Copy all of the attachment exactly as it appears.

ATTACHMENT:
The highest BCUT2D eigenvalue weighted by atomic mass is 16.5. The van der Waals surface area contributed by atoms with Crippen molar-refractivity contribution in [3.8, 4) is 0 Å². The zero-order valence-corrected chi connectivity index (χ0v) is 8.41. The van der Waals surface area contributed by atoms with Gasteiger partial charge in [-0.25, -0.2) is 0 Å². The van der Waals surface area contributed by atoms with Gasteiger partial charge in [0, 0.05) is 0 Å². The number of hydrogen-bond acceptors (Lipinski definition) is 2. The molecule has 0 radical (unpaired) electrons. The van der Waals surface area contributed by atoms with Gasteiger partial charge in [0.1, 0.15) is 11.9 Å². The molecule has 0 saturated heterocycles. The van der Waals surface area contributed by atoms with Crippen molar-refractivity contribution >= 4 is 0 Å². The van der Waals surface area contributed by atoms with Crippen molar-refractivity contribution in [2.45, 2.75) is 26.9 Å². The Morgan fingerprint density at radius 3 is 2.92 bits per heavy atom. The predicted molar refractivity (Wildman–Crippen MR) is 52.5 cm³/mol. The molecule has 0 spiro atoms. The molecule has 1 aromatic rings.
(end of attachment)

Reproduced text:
The highest BCUT2D eigenvalue weighted by atomic mass is 16.5. The van der Waals surface area contributed by atoms with Crippen molar-refractivity contribution in [3.8, 4) is 0 Å². The zero-order valence-corrected chi connectivity index (χ0v) is 8.41. The van der Waals surface area contributed by atoms with Gasteiger partial charge in [-0.25, -0.2) is 0 Å². The van der Waals surface area contributed by atoms with Gasteiger partial charge in [0, 0.05) is 0 Å². The number of hydrogen-bond acceptors (Lipinski definition) is 2. The molecule has 0 radical (unpaired) electrons. The van der Waals surface area contributed by atoms with Gasteiger partial charge in [0.1, 0.15) is 11.9 Å². The molecule has 0 saturated heterocycles. The van der Waals surface area contributed by atoms with Crippen molar-refractivity contribution >= 4 is 0 Å². The van der Waals surface area contributed by atoms with Crippen molar-refractivity contribution in [2.45, 2.75) is 26.9 Å². The Morgan fingerprint density at radius 3 is 2.92 bits per heavy atom. The predicted molar refractivity (Wildman–Crippen MR) is 52.5 cm³/mol. The molecule has 0 spiro atoms. The molecule has 1 aromatic rings.